How To Properly Perform Dumbbell Power Snatch Properly

The dumbbell power snatch is an effective compound exercise for increasing strength and, boosting agility, balance and coordination.

These are beneficial both inside and outside the gym. It’s also excellent for developing fitness as it lends itself to a fast cycle time.

It engages every muscle, from your legs to your glutes to your core to your shoulders. Even though it is less technical than its barbell counterpart, it relies on similar principles.

For example, in both, the majority of the upward force and momentum on the dumbbell should be generated by the hips and legs.

Also, the working arm ought to remain straight till the hips have extended. Additionally, balance and coordination are demanded in the overhead position in order to stabilize the dumbbell.

However, fewer demands are placed on overall flexibility when receiving a load in the dumbbell power snatch position.

Moreover, using dumbbells instead of a barbell compels your weaker side to work independently. Nevertheless, do not use too much weight.

Choose the maximum weight that your weaker side can handle comfortably and use the same weight on your stronger side to ensure symmetry.

The exercise only requires a dumbbell for its execution. In reality, everyone can do this movement and it’s not limited to muscle heads. This is because it is more natural and you do not need to use any weight bearing machine.


Despite the movement having a nice flow to it, you have to master a few different parts in a bid to successfully complete it. The different parts can be categorized into three: a deadlift, high pull and full dumbbell snatch.

Here is how to master the movement in three steps;

Step 1: Deadlift

  • Stand on your feet shoulder-width apart.
  • Grab a dumbbell and hold it on one arm. Keep the arm straight and close to your body.
  • Keep your chest up and back flat, then hinge at the hips and bend forward.
  • After the dumbbell has touched the ground, bring it right back to the start position.

Step 2: High pull

  • Perform a high pull after the deadlift instead of standing back up with the dumbbell.
  • After the dumbbell has touched the floor, stand and drive your elbow upward bringing the dumbbell to the side of your head. Ensure you keep the dumbbell close to your body.
  • Return the dumbbell to the ground, then repeat.

Step 3: Dumbbell snatch

  • For this step, add everything together. Rotate your elbow as you bring the dumbbell up into the high pull, to allow you extend your arm toward the ceiling with your palm facing forward.
  • Now, reverse the steps in order to bring the dumbbell back to the ground.

Repeat for the desired set of reps then use the other arm.


  • Stand with your feet hip-width apart.
  • Hold your dumbbell at the center.
  • At set-up, your shoulders should be over or slightly in front of the dumbbell.
  • Your lumber curve should be maintained
  • Rise your hips and shoulders at the same rate.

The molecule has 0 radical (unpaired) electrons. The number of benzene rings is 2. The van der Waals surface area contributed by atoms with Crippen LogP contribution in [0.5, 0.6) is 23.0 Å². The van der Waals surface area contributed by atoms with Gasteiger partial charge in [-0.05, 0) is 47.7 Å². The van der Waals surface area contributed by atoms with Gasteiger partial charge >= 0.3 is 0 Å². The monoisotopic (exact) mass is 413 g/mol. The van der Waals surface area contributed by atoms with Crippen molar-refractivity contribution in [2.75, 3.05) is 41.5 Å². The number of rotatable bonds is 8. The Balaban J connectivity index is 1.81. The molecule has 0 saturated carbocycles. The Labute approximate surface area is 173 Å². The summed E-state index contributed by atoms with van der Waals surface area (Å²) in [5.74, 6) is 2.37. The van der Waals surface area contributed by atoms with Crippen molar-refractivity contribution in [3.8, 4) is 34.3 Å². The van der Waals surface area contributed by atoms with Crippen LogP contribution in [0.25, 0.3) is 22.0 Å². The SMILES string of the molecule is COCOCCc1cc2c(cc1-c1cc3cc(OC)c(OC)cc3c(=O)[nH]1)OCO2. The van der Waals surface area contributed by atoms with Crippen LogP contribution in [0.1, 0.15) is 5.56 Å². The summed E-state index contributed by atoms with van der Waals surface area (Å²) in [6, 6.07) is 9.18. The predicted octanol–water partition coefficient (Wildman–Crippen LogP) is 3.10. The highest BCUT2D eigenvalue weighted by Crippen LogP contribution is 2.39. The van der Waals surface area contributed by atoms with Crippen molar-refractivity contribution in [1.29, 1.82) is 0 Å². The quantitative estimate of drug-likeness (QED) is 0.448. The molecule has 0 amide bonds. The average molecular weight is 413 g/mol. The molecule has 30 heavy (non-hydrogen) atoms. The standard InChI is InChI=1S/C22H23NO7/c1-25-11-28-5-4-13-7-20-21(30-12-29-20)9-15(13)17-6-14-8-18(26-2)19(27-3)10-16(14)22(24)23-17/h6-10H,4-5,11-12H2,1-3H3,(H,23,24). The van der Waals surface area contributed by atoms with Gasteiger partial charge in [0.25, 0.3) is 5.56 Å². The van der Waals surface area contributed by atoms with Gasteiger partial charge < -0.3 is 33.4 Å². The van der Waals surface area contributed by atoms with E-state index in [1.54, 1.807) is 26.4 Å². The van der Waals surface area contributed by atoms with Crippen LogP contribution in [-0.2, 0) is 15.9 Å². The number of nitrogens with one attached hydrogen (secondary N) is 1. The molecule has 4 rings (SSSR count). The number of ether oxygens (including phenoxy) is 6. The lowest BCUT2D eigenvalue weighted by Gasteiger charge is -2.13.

• Ensure your heels stay on the ground until your hips and legs are extended.
  • Your shoulder shrugs should be followed by a pull under with the arms.
  • Receive the dumbbell in a partial overhead squat
  • Keep a tight core throughout the movement in order to stabilize your body. Struggling or sore arms, lower back, or shoulders are signs of not correctly doing the movement.
  • Complete the movement at full hip and knee extension. The dumbbell should be over the middle of both feet.


The movement is a whole-body exercise that works every major muscle group in your body. It works the legs, glutes, back, core, shoulders, arms, core and upper chest.

Therefore, it is a great workout to build up muscular endurance as it taxes multiple muscles at the same time.


The movement can be used in power training thus improving strength and power.

It can also be added into high intensity interval training that challenges the cardiovascular system too. This helps in improving balance, motor control and coordination. Additionally, it burns fat and efficiently builds muscle.

As discussed, it works every major muscle group in the body hence it helps in building up your muscular endurance.

Being a unilateral movement, meaning it uses one side of the body at a time, it helps balance out any imbalances the body may have and challenges the whole body in just a single movement.

You can also make it easier or harder by just changing the weights.



It is very similar to the dumbbell power snatch. The difference is that, with the dumbbell snatch, instead of dropping into the dumbbell overhead squat position, you only need to drop part way in a bid to catch the dumbbell.


This movement originates from the barbell snatch and is performed in Olympic weightlifting to test overall strength and power. It requires the ability to extend hips, knees, and ankles simultaneously thus creating maximum explosiveness.


While performing the movement, do not hunch your back and look down. In order to lower your body, ensure to hinge at your hips and bend with your knees.

Do not swing the dumbbell downward too quickly as you may injure your rotator cuff, the muscle around your shoulder. Also, do not swing the dumbbell too far in front of you. Try to keep it close to your body.

Your feet should not be too wide when the dumbbell is overhead. Ensure your feet are shoulder-width apart before you begin and maintain this position for the entire exercise.


Although this movement makes a great workout, ensure you have properly mastered the form to prevent injuring yourself.

If you are a beginner, use a light dumbbell or a water bottle until you can safely do it and with the correct form.

Slow down the exercise if you need to and focus on maintaining the proper positioning throughout the movement.